General George B. McClellan’s victory at the little known battle of Rich Mountain, West Virginia, just ten days before the Union disaster at First Bull Run, made him the logical candidate to replace the disgraced General Irvin McDowell. McClellan’s credentials as a war leader seemed impeccable, and he proved an excellent organizer and administrator. However, to the dismay of almost the entire nation, the “Little Napoleon,” as he was popularly known, demonstrated little fighting spirit.
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Special Order No. 191
Following his tactical success in the Battle of Second Manassas (Second Bull Run, August 28–30, 1862), Robert E. Lee led his Army of Northern Virginia into western Maryland to secure supplies and recruits—and in the vain hope of winning its people to the Confederate cause. His Special Order No. 191, popularly known as “Lee’s Lost Order,” was discovered by Union troops at an abandoned Confederate campsite near Frederick and turned over to McClellan. Armed with the knowledge that Lee had divided his forces, McClellan realized he could destroy Lee’s army piece by piece. However, once again McClellan’s overly cautious nature proved his undoing, giving Lee enough time to reconcentrate his forces.
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Walt Whitman’s Civil War Diary
In December 1862 Whitman saw the name of his brother George, a member of the 51st New York Infantry, listed among the wounded at Fredericksburg. Whitman rushed from Brooklyn to the Washington area to search the hospitals and encampments for George. During this indoctrination to the ghastly consequences of warfare, he began to make acquaintance of the soldiers and recorded accounts of those who had served in battle. Here Whitman recounts the aftermath of the Battle of Antietam.
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Lincoln on the Antietam Battlefield
Frustrated by General McClellan’s hesitation to pursue a badly battered Confederate Army following the Battle of Antietam, Lincoln visited the battlefield to impress upon the general the need to aggressively pursue Lee’s army. McClellan continued his cautious pursuit, and Lincoln subsequently replaced him with General Ambrose Burnside.
Alexander Gardner. “President Lincoln of Battle-field of Antietam, October 3, 1862” from Gardner’s Photographic Sketchbook of the Civil War, 1863. Albumen print. Prints and Photographs Division, Library of Congress (146) Digital ID # ppmsca-12544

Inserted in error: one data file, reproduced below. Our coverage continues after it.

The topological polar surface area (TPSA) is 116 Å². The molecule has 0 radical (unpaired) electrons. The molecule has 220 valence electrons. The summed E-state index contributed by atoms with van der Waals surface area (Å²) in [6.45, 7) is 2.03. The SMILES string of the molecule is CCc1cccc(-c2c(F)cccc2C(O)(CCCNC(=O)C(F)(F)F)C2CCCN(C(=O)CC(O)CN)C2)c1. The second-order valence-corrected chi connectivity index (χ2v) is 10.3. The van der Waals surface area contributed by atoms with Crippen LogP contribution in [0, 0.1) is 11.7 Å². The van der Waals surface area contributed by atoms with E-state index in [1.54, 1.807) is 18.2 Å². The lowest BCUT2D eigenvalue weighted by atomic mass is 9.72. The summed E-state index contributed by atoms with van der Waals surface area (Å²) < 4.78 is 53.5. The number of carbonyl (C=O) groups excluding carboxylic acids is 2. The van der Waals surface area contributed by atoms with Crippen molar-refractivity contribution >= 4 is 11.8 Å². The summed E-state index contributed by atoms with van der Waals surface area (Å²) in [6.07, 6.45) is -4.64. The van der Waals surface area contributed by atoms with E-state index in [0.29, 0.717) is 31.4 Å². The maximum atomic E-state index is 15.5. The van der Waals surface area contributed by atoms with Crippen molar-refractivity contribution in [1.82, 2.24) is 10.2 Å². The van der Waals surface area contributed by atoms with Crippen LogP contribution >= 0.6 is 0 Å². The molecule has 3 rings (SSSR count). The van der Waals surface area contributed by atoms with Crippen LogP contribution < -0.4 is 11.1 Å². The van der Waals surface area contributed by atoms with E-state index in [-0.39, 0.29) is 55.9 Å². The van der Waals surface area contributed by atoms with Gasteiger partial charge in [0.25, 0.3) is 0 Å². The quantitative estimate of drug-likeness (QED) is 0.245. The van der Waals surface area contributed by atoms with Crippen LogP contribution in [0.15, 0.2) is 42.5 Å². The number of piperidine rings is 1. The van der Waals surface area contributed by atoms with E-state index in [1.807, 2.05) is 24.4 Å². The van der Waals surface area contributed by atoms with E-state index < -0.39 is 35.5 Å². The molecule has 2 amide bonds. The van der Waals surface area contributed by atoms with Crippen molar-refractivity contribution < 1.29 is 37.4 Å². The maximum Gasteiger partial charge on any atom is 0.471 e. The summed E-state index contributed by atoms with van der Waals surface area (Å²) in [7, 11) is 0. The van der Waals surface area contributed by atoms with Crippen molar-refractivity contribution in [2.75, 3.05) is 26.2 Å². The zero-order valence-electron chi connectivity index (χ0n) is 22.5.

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Battle of Antietam
The battle along Antietam Creek near Sharpsburg, Maryland, on September 17, 1862, proved to be the bloodiest single day of the entire war. Casualties on both sides numbered more than 26,000. Although not a clear Union victory, the fact that General Lee had been forced to lead his army back to Virginia constituted a reversal of fortune for the North. President Lincoln had been waiting for a strong showing by the Union troops before issuing his preliminary version of the Emancipation Proclamation, which he did five days later.
Alexander Gardner. Antietam, Maryland, Confederate dead by a fence on the Hagerstown road, September 1862. Facsimile. Prints and Photographs Division, Library of Congress (145) Digital ID # cwpb-01097
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Lincoln Fires McClellan
In response to Lincoln’s concern about the slow pace of the Union troops under General George McClellan, the general responded “You may find those who will go faster than I, Mr. President; but it is very doubtful if you will find many who will go further.” In this letter, Mary Todd Lincoln, who believed her great antipathy to the general was shared by the public, strongly hinted to Lincoln about removing McClellan from command. Whether she influenced her husband’s decision is unknown, but on November 5, 1862, Lincoln placed the Union forces under the command of General Ambrose Burnside.